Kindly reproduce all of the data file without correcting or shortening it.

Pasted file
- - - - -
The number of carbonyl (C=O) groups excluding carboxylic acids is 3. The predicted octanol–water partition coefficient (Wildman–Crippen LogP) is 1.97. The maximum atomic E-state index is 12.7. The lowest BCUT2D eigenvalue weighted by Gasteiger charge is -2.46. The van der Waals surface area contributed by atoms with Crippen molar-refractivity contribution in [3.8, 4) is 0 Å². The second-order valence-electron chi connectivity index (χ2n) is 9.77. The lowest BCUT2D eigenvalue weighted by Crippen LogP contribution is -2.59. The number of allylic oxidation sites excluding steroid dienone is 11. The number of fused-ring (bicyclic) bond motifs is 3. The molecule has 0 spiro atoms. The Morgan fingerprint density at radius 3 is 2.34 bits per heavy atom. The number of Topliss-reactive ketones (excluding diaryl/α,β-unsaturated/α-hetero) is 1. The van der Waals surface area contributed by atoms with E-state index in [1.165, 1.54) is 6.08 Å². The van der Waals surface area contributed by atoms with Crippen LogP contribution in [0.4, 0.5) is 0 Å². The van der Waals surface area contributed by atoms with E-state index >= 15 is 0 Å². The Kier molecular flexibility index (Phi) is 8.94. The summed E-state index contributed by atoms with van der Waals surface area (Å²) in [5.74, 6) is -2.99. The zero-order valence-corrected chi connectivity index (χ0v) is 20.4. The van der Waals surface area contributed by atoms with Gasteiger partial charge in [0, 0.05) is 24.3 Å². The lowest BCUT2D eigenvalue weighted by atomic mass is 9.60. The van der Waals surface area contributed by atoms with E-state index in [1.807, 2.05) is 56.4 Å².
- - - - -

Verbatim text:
The number of carbonyl (C=O) groups excluding carboxylic acids is 3. The predicted octanol–water partition coefficient (Wildman–Crippen LogP) is 1.97. The maximum atomic E-state index is 12.7. The lowest BCUT2D eigenvalue weighted by Gasteiger charge is -2.46. The van der Waals surface area contributed by atoms with Crippen molar-refractivity contribution in [3.8, 4) is 0 Å². The second-order valence-electron chi connectivity index (χ2n) is 9.77. The lowest BCUT2D eigenvalue weighted by Crippen LogP contribution is -2.59. The number of allylic oxidation sites excluding steroid dienone is 11. The number of fused-ring (bicyclic) bond motifs is 3. The molecule has 0 spiro atoms. The Morgan fingerprint density at radius 3 is 2.34 bits per heavy atom. The number of Topliss-reactive ketones (excluding diaryl/α,β-unsaturated/α-hetero) is 1. The van der Waals surface area contributed by atoms with E-state index in [1.165, 1.54) is 6.08 Å². The van der Waals surface area contributed by atoms with Crippen LogP contribution in [0.4, 0.5) is 0 Å². The van der Waals surface area contributed by atoms with E-state index >= 15 is 0 Å². The Kier molecular flexibility index (Phi) is 8.94. The summed E-state index contributed by atoms with van der Waals surface area (Å²) in [5.74, 6) is -2.99. The zero-order valence-corrected chi connectivity index (χ0v) is 20.4. The van der Waals surface area contributed by atoms with Gasteiger partial charge in [0, 0.05) is 24.3 Å². The lowest BCUT2D eigenvalue weighted by atomic mass is 9.60. The van der Waals surface area contributed by atoms with E-state index in [1.807, 2.05) is 56.4 Å².